10 Jan 2016
One of Walt Disney’s deepest regrets was that the beauty surrounding the original Disneyland in California was completely destroyed and replaced with hotels and strip malls. He wanted to avoid that fate when he designed the second theme park. He directed his company to purchase an unbelievably large tract of land in Florida. The new property was 40 square miles.
From the time I first visited WDW (Walt Disney World) back in 1974, I’ve always wanted to explore the property. While I still had a career, my vacation time was limited. Like all the other tourists, on each trip, I rushed into WDW, rushed to the attractions and then promptly when home. Now that I’m retired, I finally have the opportunity to explore WDW in a relaxed style.
It was actually hard to slow down. My instincts kept urging me to rush to the next attraction. Eventually, I was able to completely relax and absorb the vastness of the property that surrounded me.
I wanted to see for myself what is in WDW besides the parks and resorts that were created specifically for the guests.
Both Walt Disney and his brother, Roy Disney, came from the movie-making business where the scenery is designed for the camera only. There is no point is wasting money on the sections of props or buildings that will never appear on camera. They carried this concept forward at Disneyland in California and all the parks that followed it. On-stage areas (what guests can see) are elaborately decorated and carefully coordinated. Back-stage areas (where guests are not normally allowed) have a very industrial look with no money wasted on appearances.
I’m not the only one who wants to see how WDW works. At each park, they’ve created official tours for the guests that want to “go backstage” and see the parts of WDW that make it function but were never intended to be viewed by guests.
One of the simplest backstage tours (and the only inexpensive tour) was “Behind the Seeds”. During this tour, guests are taken inside the “Living with the Land” attraction in Epcot to learn more about the processes used. As a group we went through all of the attraction’s planting areas on foot observing and learning about their unique growing processes and research.
A much longer (and far more costly tour) was “Backstage Magic”. On this tour a group of us visited backstage (areas not open to regular guests) at each of the four theme parks. This included going into the legendary “utilidors” underneath the Magic Kingdom. It is a not-so-secret fact that what everyone thinks of as the Magic Kingdom is actually on the second floor. The genuine first floor consists of offices, costume workrooms, warehousing, and all the other normal business functions of the theme park.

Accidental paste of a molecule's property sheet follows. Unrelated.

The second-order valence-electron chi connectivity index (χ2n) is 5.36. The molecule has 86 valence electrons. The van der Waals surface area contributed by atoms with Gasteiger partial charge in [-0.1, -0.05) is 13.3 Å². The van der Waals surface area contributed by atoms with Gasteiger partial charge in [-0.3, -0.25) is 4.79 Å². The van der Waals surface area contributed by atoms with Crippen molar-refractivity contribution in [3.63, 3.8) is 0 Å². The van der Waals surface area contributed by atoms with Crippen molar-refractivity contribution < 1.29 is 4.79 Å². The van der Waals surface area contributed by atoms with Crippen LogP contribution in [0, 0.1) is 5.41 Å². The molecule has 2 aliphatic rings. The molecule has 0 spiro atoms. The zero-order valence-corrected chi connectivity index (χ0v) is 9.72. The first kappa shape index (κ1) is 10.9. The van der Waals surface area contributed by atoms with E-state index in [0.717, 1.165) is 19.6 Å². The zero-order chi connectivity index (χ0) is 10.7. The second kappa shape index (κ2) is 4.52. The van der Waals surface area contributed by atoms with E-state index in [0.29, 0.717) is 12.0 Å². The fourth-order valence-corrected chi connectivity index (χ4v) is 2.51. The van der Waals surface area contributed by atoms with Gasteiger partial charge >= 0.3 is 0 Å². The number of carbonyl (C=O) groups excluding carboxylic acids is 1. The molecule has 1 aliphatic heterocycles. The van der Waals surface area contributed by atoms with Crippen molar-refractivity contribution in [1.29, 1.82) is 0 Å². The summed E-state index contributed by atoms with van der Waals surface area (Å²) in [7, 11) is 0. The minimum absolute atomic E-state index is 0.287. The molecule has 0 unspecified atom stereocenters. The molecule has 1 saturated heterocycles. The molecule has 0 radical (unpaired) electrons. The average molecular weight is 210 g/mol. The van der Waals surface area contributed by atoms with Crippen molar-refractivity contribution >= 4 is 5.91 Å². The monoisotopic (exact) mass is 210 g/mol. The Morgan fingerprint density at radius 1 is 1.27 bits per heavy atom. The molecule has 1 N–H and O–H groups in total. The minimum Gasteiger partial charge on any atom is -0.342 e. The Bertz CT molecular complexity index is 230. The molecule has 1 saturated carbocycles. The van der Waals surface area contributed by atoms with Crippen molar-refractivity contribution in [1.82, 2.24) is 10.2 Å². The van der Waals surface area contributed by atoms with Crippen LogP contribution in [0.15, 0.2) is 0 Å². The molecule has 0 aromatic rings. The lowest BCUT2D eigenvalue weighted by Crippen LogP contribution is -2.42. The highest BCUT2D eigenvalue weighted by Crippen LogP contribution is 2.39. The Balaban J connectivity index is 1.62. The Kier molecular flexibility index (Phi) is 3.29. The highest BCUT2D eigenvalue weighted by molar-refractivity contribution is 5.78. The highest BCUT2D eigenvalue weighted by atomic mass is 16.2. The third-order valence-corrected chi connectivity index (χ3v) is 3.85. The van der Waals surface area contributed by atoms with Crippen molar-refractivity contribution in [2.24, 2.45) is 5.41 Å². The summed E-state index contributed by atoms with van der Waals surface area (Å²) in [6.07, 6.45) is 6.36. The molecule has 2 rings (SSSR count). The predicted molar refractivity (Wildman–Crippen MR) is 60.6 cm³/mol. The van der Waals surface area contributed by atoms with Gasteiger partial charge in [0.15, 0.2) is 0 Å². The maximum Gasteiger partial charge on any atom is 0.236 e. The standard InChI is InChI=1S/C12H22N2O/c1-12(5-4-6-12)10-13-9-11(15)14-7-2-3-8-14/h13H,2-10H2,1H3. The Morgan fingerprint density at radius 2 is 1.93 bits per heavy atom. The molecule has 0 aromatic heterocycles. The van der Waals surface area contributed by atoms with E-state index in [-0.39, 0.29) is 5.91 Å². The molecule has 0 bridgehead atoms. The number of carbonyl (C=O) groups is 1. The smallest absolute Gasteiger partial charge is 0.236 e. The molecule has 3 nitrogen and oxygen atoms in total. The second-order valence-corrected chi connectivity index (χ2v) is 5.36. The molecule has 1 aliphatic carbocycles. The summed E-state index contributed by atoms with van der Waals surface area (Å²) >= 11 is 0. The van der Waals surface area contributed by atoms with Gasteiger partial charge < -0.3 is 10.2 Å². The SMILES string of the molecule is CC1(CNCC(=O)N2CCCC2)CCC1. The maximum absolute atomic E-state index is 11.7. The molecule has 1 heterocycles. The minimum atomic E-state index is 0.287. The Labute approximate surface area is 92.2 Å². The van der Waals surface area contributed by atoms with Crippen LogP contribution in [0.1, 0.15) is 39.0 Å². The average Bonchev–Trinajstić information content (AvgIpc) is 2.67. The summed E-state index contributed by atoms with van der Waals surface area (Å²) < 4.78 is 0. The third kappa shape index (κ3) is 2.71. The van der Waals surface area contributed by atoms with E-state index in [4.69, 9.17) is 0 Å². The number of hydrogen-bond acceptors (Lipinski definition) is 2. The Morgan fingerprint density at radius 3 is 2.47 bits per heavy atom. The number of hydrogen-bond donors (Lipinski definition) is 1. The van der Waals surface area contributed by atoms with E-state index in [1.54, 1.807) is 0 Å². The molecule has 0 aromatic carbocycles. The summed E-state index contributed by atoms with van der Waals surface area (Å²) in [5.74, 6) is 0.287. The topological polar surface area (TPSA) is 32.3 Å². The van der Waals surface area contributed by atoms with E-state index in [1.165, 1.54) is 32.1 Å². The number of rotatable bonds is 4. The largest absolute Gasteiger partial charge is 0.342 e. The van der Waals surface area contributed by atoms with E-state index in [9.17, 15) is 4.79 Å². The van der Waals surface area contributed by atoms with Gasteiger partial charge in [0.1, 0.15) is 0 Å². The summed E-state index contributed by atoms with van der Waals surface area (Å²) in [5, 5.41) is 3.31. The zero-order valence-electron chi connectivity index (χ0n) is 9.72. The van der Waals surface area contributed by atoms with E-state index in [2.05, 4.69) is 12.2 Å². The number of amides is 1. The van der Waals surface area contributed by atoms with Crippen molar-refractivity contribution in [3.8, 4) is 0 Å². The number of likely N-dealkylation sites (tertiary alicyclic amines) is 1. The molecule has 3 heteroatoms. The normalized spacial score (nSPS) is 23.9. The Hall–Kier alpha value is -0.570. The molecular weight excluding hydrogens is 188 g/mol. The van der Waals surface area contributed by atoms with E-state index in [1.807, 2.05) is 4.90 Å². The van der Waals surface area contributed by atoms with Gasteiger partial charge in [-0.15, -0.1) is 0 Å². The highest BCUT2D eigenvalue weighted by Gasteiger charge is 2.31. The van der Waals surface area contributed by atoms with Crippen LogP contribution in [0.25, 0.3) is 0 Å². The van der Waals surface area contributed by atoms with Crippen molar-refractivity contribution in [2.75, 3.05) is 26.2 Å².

The Backstage Magic tour would have provided a wonderful opportunity for photos for this blog. Unfortunately for you and me, photography is strictly forbidden in all the “backstage” areas on this tour.
Besides the current attractions at WDW are past attractions that, for whatever reason, have been abandoned. For example, the first themed water park in the world was “River Country”. It closed in the fall of 2001, just as it did every fall due to cooler temperatures. But, due in part to the reduced attendance following 9/11, it never reopened. It was simply abandoned, most likely for purely financial reasons. There are fences preventing curiosity seekers, like me, from getting too close. I didn’t want to break any rules but I was able to take a few telephoto shots of the area, without leaving the normal guest areas. You just have to know where to look. (These days we have the advantage of Google Earth, which allows us to legally peer down from above.)
Another abandoned attraction is the Fort Wilderness Railroad. It used to run around and through the Fort Wilderness Campground. It was long ago abandoned. But, I was able to find portions of the original rail bed. My fat-bike was quite handy to ride along the bumpy rail bed over the now rotting railroad ties.
On another adventure, I rode my fat-bike from Fort Wilderness to the TTC (Ticket and Transportation Center). I then rode it to Epcot and back to Fort Wilderness. (Total distance: 12 miles.) I was worried that the security police would stop me. I was pleasantly surprised when they halted traffic so that I could cross some of the roads.
My last adventure was to drive behind Magic Kingdom in my truck. Most people don’t know it but there are roads back there intended for cast members but open to the public.
As a nomad, my current “residence” is wherever my RV happens to be parked. Since I’m staying at the Fort Wilderness Campground, I figure that my temporary residence is inside WDW. How cool is that! Even the cast members (paid staff) can’t make that claim!
When they designed WDW, they went out of their way to give the guests the impression that they had just entered a special place, a place apart from the normal day-to-day world. Well, this has a strange effect on you if you actually live here.
Over the last year, I’ve learned to live with typical campground noises. Since many campgrounds are located near major highways and/or train tracks, I’ve gotten used to hearing trucks and trains in the middle of the night.
Here, I’ve gotten used to boat whistles late into the night. I’ve learned to expect to hear the fireworks at the Magic Kingdom and then from Epcot every night. I’ve even gotten used to the sounds from the Water Pageant as it passes by every night. Can you imagine living someplace where seeing Mickey Mouse or Donald Duck is just a normal part of your day!
Finally, I had the opportunity to actually live inside WDW and explore it to my heart’s content. I had a great time!